In Smith's latest article published over the weekend (and his related blog posts), the intel that is now claimed to be the basis of the British uranium claim is "a letter from Wissam Zahawi, the Iraqi ambassador to the Vatican, dated July 6, 2000, specifically talking about obtaining uranium." Smith states that this letter is considered "credible" by the British and French intelligence services, that this is separate from the contents of the forged Niger dossier, and that this letter has not been shared previously with either the IAEA or the U.S. Government (CIA).
In this post (the first of two parts), I point out that contrary to all these claims in Smith's article and blog posts, the alleged "letter" from Wissam al-Zahawie dated July 6, 2000 was (is):
* A forgery
* One of the documents that was reviewed by the IAEA and dismissed as fake
* Handed over to the IAEA by the U.S. Government as part of the package of forged Niger documents
Very extensive research and makes poor Christopher Hitchens look like he has staked out a place in hack journalism hell. I actually don't mind all that much that Hitchens didn't do his homework; I don't even mind that he's a hack and doesn't care that the whole world knows it. I don't mind that because he is at Slate he has a fairly large audience to pass off his hackery. What I mind is that he gets paid for garbage that any 14 year old with an active imgination could write. Hitchens should subtitle his yellow journalism, honor and integrity be damned.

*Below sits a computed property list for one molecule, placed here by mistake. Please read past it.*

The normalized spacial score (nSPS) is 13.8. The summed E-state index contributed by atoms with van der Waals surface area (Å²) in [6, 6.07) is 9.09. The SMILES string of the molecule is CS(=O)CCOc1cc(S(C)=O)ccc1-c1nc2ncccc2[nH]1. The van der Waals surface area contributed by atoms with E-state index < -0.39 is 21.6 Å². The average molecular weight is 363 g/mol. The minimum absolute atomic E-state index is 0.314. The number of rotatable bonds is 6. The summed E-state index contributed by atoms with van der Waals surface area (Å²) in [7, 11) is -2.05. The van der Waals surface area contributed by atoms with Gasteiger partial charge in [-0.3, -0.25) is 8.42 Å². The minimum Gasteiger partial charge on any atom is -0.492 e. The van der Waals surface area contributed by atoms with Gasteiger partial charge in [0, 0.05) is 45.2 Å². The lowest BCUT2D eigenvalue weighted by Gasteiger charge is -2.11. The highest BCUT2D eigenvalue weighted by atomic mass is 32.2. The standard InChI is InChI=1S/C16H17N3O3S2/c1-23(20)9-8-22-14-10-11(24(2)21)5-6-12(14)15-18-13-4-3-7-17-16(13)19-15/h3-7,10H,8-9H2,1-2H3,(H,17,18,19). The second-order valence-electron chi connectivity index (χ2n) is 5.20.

Larry C. Johnson at No Quarter has a time-line and points out the oft repeated nonsense that Wilson's wife is the one that sent him to Niger. An Updated Plamegate Timeline
A senior intelligence officer confirmed that Plame was a Directorate of Operations undercover officer who worked ‘alongside’ the operations officers who asked her husband to travel to Niger. “But he said she did not recommend her husband to undertake the Niger assignment. ‘They (the officers who did ask Wilson to check the uranium story) were aware of who she was married to, which is not surprising,’ he said. ‘There are people elsewhere in government who are trying to make her look like she was the one who was cooking this up, for some reason,’ he said. ‘I can’t figure out what it could be.’ “We paid his (Wilson’s) airfare. But to go to Niger is not exactly a benefit. Most people you’d have to pay big bucks to go there,’ the senior intelligence official said. Wilson said. he was reimbursed only for expenses.” (Newsday article Columnist blows CIA Agent’s cover, dated July 22, 2003).
Republican officials describe the two-dozen calls to the White House around Election Day 2002 as normal conversations about a close Senate race in New Hampshire.
Democrats have suggested in a court filing that another subject was discussed: a GOP scheme that jammed phone lines to keep state Democrats from being encouraged to vote.
The phone-jamming operation has led to three federal convictions and a pending indictment. Prosecutors have not raised questions in court about the White House conversations – but records of the calls were available to them as criminal court exhibits.
The records show that Republican campaign operative James Tobin, who recently was convicted in the case, made two dozen calls to the White House within a three-day period around Election Day 2002 – as the jamming operation was finalized, carried out and then abruptly shut down.
The national Republican Party, which paid millions in legal bills to defend Tobin, says it was "preposterous" to suggest the calls involved phone jamming.
Sometimes you don't find finger-prints because the perpetrator wears gloves. One can't help but wonder, as its my understanding that all calls to the Whitehouse are logged and recorded, to who Tobin spoke and what was said.